State Management

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This document has two major sections:

  1. Smart State Management using the ActionBeanContext
  1. Redirect-after-Post using the Flash Scope

Smart State Management

In this section we'll walk through a strategy for how to access HttpSession, Cookies and other HttpServletRequest/Response behaviours in a way that's type safe and keeps your ActionBean classes testable (woohoo!). The key to this is providing your own ActionBeanContext subclass.

Subclassing ActionBeanContext

The following is an example subclass that allows for type safe access to a User object stored in session:

ActionBeanContext subclass
public class MyAppActionBeanContext extends ActionBeanContext {



    public void setUser(User user) {

        getRequest().getSession().setAttribute("user", user);

    }



    public User getUser() {

        return (User) getRequest().getSession().getAttribute("user");

    }

}

Now that you have your own ActionBeanContext you'll need to tell Stripes to use it. Add the following initialization parameter to the Stripes Filter in your web.xml:

Configuring your ActionBeanContext
<init-param>

    <param-name>ActionBeanContext.Class</param-name>

    <param-value>com.myco.MyAppActionBeanContext</param-value>

</init-param>

Using your new ActionBeanContext

With that parameter in place, the ActionBeanContext that gets set on your ActionBean will always be a MyAppCationBeanContext. You'll still have to cast the context object that you receive in your ActionBean, but thanks to a new feature in Java 1.5 called co-variant return types, you can at least do it once, and not litter your code with casts.

Using a co-variant return type in your ActionBean
public class MyActionBean implements ActionBean {

    private MyAppActionBeanContext context;



    /** Interface method from ActionBean. */

    public setContext(ActionBeanContext context) {

        this.context = (MyAppActionBeanContext) context;

    }



    /** Interface method from ActionBean, using a co-variant return type! */

    public MyAppActionBeanContext getContext() {

        return this.context;

    }



    ...

}

In Java 1.4 and earlier, the getContext() method would not compile because the interface specifies it must return ActionBeanContext, and the class specifies MyAppActionBeanContext. It'd fail even though MyAppActionBeanContext extends ActionBeanContext. In Java 1.5 this is allowed, and it helps make things a bit cleaner. And if you create your own BaseActionBean class you can put this in there and never have to see it again

Now that you have your own ActionBeanContext class you can

  • Add type safe methods to access things you need to store in session (hopefully not too many things)
  • Add type safe methods for getting and setting the values of cookies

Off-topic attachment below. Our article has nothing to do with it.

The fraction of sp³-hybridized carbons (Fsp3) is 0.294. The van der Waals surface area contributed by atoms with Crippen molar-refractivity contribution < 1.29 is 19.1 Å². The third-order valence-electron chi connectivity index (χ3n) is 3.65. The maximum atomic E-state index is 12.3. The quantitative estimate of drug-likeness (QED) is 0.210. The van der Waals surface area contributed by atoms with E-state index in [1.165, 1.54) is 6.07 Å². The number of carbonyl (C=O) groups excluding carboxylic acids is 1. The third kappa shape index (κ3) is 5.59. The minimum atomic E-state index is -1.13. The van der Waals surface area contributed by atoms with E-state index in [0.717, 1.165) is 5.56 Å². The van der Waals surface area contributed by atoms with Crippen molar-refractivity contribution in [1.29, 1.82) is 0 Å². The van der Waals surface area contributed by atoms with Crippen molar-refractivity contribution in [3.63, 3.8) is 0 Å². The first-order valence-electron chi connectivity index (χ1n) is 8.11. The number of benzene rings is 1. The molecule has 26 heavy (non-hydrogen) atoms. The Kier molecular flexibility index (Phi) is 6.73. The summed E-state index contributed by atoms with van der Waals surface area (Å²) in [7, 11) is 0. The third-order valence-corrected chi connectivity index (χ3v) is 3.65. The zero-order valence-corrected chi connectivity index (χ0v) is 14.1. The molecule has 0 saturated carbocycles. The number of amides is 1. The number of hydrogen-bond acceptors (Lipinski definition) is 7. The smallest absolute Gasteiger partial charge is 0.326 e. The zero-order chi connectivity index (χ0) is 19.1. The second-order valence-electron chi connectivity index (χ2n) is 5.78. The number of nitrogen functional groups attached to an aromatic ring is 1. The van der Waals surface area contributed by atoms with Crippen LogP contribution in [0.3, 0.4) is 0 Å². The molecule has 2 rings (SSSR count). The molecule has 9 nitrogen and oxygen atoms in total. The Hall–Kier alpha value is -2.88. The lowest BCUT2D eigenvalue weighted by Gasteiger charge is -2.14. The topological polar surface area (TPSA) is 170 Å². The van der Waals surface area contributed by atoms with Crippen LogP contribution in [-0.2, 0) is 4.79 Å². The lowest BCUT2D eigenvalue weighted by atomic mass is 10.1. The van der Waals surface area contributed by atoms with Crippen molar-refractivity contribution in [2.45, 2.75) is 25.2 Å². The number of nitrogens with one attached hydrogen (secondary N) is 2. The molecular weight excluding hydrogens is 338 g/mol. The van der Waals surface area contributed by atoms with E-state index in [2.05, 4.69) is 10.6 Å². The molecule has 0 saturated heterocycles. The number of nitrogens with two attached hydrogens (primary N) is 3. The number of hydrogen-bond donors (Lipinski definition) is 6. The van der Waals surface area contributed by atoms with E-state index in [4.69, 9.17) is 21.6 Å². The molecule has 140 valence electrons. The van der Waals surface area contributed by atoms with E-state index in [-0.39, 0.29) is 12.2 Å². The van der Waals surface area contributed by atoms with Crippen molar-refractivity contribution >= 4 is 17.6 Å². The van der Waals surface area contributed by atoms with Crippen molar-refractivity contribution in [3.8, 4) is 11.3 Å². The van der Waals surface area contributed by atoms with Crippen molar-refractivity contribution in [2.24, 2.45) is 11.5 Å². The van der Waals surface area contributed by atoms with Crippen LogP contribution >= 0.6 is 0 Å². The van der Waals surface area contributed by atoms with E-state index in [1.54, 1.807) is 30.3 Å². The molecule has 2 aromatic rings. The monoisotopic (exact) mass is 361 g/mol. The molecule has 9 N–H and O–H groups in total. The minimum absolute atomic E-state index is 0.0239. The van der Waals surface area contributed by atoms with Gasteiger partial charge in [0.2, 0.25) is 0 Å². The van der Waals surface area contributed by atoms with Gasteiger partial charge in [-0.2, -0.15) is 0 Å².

• Put all the strings/keys needed for the above operations in one place
  • Access methods and functionality of the request and response objects without coupling your ActionBeans to them

But wait, there's more. Because the ActionBeanContext is attached to your ActionBean, and your ActionBean is dropped into a request attribute, you now how two ways of accessing things stored in session. On a JSP:

<div>${user} == ${actionBean.context.user}</div>

While this may seem trivial, there's one benefit. The first syntax ${user} assumes that you have placed the User object in to a JSP scope (e.g. session) under the attribute key "user". If you ever change that key, say to "__secretPlace_user", your JSPs will break. You're probably less likely to change the type safe methods on your ActionBeanContext, so the ${actionBean.context.user} might be safer. Not a huge benefit, but worth noting.

Enabling Testing

It's often difficult to test classes that live in the web tier. This is usually because they either need to interact with one of the Http* objects, or they are forced to through the API of the Servlet/Action/Whatever model being used. Unit testing of Stripes ActionBeans is already pretty simple (just instantiate, set context, set properties and go), but it falls down when your ActionBean really needs to interact with the request or the session. Use those and suddenly testing is difficult...you might have to have a set of mock Http* objects, etc.

With just a little bit more work, you can make your ActionBeans completely testable. Using our MyAppActionBeanContext example above, we can create an abstract class that our ActionBeanContext will extend, and which our ActionBeans will use. Let's refactor a bit:

MyAppActionBeanContext.java
public abstract class MyAppActionBeanContext extends ActionBeanContext {

    public abstract void setUser(User user);

    public abstract User getUser();

}

Our "real" class would look much the same as before, but perhaps this time we'd call name it differently:

MyAppActionBeanContextImpl.java
public class MyAppActionBeanContextImpl extends MyAppActionBeanContext {



    public void setUser(User user) {

        getRequest().getSession().setAttribute("user", user);

    }



    public User getUser() {

        return (User) getRequest().getSession().getAttribute("user");

    }

}

And then, we create out test ActionBeanContext:

MyAppActionBeanContextTestImpl.java